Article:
- For this reason, a pastor cannot feel that it is enough simply to apply moral laws to those living in “irregular” situations, as if they were stones to throw at people’s lives. This would bespeak the closed heart of one used to hiding behind the Church’s teachings, “sitting on the chair of Moses and judging at times with superiority and superficiality difficult cases and wounded families”.349 Along these same lines, the International Theological Commission has noted that “natural law could not be presented as an already established set of rules that impose themselves a priori on the moral subject; rather, it is a source of objective inspiration for the deeply personal process of making decisions”.350 Because of 348 In another text, referring to the general knowledge of the rule and the particular knowledge of practical discernment, Saint Thomas states that “if only one of the two is present, it is preferable that it be the knowledge of the particular reality, which is closer to the act”: Sententia libri Ethicorum, VI, 6 (ed. Leonina, t. XLVII, 354.) 349 Address for the Conclusion of the Fourteenth Ordinary General Assembly of the Synod of Bishops (24 October 2015): L’Osservatore Romano, 26-27 October 2015, p. 13. 350 International Theological Commission, In Search of a Universal Ethic: A New Look at Natural Law (2009), 59. 237 forms of conditioning and mitigating factors, it is possible that in an objective situation of sin – which may not be subjectively culpable, or fully such – a person can be living in God’s grace, can love and can also grow in the life of grace and charity, while receiving the Church’s help to this end.351 Discernment must help to find possible ways of responding to God and growing in the midst of limits. By thinking that everything is black and white, we sometimes close off the way of grace and of growth, and discourage paths of sanctification which give glory to God. Let us remember that “a small step, in the midst of great human limitations, can be more pleasing to God than a life which appears outwardly in order, but moves through the day without confronting great difficulties”.352 The practical pastoral care of ministers and of communities must not fail to embrace this reality. 306. In every situation, when dealing with those who have difficulties in living God’s law to the full, the invitation to pursue the via caritatis must be clearly heard. Fraternal charity is the 351 In certain cases, this can include the help of the sacraments. Hence, “I want to remind priests that the confessional must not be a torture chamber, but rather an encounter with the Lord’s mercy” (Apostolic Exhortation Evangelii Gaudium [24 November 2013], 44: AAS 105 , 1038). I would also point out that the Eucharist “is not a prize for the perfect, but a powerful medicine and nourishment for the weak” (ibid., 47: 1039). 352 Apostolic Exhortation Evangelii Gaudium (24 November 2013), 44: AAS 105 (2013), 1038-1039. 238 first law of Christians (cf. Jn 15:12; Gal 5:14). Let us not forget the reassuring words of Scripture: “Maintain constant love for one another, for love covers a multitude of sins” (1 Pet 4:8); “Atone for your sins with righteousness, and your iniquities with mercy to the oppressed, so that your prosperity may be prolonged” (Dan 4:24); “As water extinguishes a blazing fire, so almsgiving atones for sins” (Sir 3:30). This is also what Saint Augustine teaches: “Just as, at the threat of a fire, we would run for water to extinguish it… so too, if the flame of sin rises from our chaff and we are troubled, if the chance to perform a work of mercy is offered us, let us rejoice in it, as if it were a fountain offered us to extinguish the blaze”.353 The logic of pastoral mercy 307. In order to avoid all misunderstanding, I would point out that in no way must the Church desist from proposing the full ideal of marriage, God’s plan in all its grandeur: “Young people who are baptized should be encouraged to understand that the sacrament of marriage can enrich their prospects of love and that they can be sustained by the grace of Christ in the sacrament and by the possibility of participating fully in the 353 De Catechizandis Rudibus, I, 14, 22: PL 40, 327; cf. Apostolic Exhortation Evangelii Gaudium (24 November 2013), 194: AAS 105 (2013), 1101. 239 life of the Church”.354 A lukewarm attitude, any kind of relativism, or an undue….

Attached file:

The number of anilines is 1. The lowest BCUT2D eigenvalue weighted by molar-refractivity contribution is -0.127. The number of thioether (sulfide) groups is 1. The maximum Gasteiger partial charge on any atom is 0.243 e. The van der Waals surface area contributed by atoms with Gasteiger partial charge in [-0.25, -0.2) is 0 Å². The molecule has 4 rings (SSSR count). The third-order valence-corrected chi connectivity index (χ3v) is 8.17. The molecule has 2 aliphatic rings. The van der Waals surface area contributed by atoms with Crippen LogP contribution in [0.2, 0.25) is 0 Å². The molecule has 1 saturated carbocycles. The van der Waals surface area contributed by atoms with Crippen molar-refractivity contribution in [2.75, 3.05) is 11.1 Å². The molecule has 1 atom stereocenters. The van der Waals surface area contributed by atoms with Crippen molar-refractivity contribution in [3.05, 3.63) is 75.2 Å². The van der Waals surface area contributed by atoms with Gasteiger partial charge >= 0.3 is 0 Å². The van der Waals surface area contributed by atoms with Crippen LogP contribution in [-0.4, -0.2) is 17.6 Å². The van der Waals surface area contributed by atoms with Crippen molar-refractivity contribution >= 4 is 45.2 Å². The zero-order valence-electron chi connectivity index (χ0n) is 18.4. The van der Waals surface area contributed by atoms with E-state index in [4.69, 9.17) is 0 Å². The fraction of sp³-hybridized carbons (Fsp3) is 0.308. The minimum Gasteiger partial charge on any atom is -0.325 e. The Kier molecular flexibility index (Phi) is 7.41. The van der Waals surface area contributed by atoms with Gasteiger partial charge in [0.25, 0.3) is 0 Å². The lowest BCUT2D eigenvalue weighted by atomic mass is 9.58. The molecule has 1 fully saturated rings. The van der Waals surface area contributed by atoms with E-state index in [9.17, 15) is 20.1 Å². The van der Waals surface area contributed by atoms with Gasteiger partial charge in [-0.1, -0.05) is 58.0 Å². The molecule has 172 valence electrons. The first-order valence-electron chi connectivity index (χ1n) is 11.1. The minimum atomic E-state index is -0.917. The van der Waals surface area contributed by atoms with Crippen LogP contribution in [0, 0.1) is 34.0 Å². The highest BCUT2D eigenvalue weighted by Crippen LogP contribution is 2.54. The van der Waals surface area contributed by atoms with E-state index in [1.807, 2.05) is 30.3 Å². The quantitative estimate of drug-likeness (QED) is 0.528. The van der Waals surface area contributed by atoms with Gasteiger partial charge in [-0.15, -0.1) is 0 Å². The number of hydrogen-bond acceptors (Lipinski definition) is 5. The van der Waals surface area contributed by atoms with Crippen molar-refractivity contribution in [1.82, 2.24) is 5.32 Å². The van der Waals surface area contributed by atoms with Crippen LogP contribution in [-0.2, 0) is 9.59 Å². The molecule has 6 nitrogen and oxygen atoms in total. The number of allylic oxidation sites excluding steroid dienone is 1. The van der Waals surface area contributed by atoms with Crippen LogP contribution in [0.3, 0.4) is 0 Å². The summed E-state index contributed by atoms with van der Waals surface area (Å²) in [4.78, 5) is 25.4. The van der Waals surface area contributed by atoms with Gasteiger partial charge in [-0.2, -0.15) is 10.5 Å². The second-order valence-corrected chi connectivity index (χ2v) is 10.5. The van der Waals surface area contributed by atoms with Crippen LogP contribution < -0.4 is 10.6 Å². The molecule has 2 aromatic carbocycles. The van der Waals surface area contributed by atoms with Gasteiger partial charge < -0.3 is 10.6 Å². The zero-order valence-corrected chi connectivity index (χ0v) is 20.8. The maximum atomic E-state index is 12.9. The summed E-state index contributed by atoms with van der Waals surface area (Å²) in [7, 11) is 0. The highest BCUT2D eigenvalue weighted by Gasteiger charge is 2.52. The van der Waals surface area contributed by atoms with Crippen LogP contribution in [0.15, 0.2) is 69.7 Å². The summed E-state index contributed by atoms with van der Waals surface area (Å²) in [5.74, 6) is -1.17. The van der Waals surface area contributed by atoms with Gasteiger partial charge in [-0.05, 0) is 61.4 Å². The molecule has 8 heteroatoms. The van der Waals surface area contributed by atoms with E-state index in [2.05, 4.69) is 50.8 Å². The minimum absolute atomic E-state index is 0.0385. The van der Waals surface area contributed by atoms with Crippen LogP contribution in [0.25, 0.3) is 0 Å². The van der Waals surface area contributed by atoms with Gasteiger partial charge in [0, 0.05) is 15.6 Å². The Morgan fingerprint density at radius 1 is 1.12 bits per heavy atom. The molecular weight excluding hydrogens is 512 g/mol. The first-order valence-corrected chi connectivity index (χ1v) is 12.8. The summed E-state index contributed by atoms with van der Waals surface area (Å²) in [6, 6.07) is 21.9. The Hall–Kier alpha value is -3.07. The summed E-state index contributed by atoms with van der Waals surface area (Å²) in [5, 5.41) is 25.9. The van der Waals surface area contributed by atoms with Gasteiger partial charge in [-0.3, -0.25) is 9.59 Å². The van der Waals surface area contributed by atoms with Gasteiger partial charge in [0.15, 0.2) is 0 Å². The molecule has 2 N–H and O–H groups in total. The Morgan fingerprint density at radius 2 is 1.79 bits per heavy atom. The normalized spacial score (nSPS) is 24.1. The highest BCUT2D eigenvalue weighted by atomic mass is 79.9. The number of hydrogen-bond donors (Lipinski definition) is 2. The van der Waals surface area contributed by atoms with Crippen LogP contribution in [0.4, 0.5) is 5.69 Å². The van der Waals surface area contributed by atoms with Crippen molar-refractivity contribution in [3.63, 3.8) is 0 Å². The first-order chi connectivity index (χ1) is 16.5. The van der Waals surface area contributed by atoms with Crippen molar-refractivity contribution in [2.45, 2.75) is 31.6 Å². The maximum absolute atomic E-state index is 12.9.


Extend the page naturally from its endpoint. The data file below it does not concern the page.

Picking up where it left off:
Comment on the above by Paul Thordason:
One thought on “This is wordy, but take the time to read Wojtyla’s first part and then Francis’s 304-305 of the Amoris Laetitia.If you understand this, you understand the meaning of the Second Vatican Council in the life of the Church and the transformation of world culture. Pope Francis is not only not wrong, but he is courageous in trying to move the Church across the threshold of the Third Millennium that was at the heart of John Paul II and Vatican II. I pray for him in this suffering for love”
I think this was a good article and timely. I have much more recent knowledge of Joseph Ratzinger than I have of Karol Wojtyla, and I find much the same thinking there. I personally cannot comprehend Pope Francis in any context except direct continuity with his predecessors. I really don’t get the thinking behind Pope JP II/Pope Benedict VS. Pope Francis..
On the general topic of Points 303 and there about in Amoris Laetitia, I offer the following comments of Fr. Joseph Ratzinger from “Theological Highlights of Vatican II”. Although it is concerning the issue of “just war”, the parallels with Pope Francis’ points in Amoris Laetitia are hard to miss:
Fr. Ratzinger writes: “…the Council moved away from the static definitions of the “just war” theology which presumes to determine once and for all what is and is not morally right. Though such a definition would have the advantage of being concrete in its prohibitions, it would, on the other hand, label as just the mere licit – a very dubious procedure. In view of the new situation, the Council moved away from the static morality of the just war toward a dynamic morality of emergency. It recognized the intricacies of the present situation, in which what ought to be is often impossible. Here the alternative, “all or nothing at all”, for all its seeming rectitude, turns out to be ultimately destructive of all moral effort. Therefore, the attempt must be made to approach as closely as possible what is morally desirable. Thus we can at least assert moral demands, even though we cannot achieve our ultimate moral objectives.”
in his summary assessment he further writes:
“If we meditate on the Council’s statement, we become immediately aware how suited it really is to lead us from what seems to be an almost secular consideration into the very heart of Christianity. The whole of human action is shown to be abysmally deficient when we begin to confess that our moral attitude in this matter, and actually in all other matters as well, is far from what it should be. We recognize that the small righteousness we manage to build up in ourselves is nothing but an emergency morality in the midst of our radical unrighteousness. We are directly and forcefully reminded of St. Paul when we find ourselves force from behind our shell of protective speculation (emphasis mine), forced to admit that our righteousness is nothing but a temporary expedient in the midst of unrighteousness. We find ourselves crying for mercy to him who makes just the unjust. The sincerity of the man who acknowledges reality with no excuses is itself a hidden appeal to the mercy of the mystery which has appeared to the faithful in Jesus Christ. The foremost intention of the Council was to reveal this need for Christ in the depth of the human heart so as to make man able to hear Christ’s call. The Council has attempted to put the ministry of faith at the service of mankind in a new way in this historic hour. It has tried to serve God in serving men, to serve God who in himself chose to become a man.”
This is just one example of many I could add. Once one corrects for rhetorical style, it is very difficult to find any “controversial” statement of Pope Francis that has not been been said before by Pope John Paul II and/or Pope Benedict.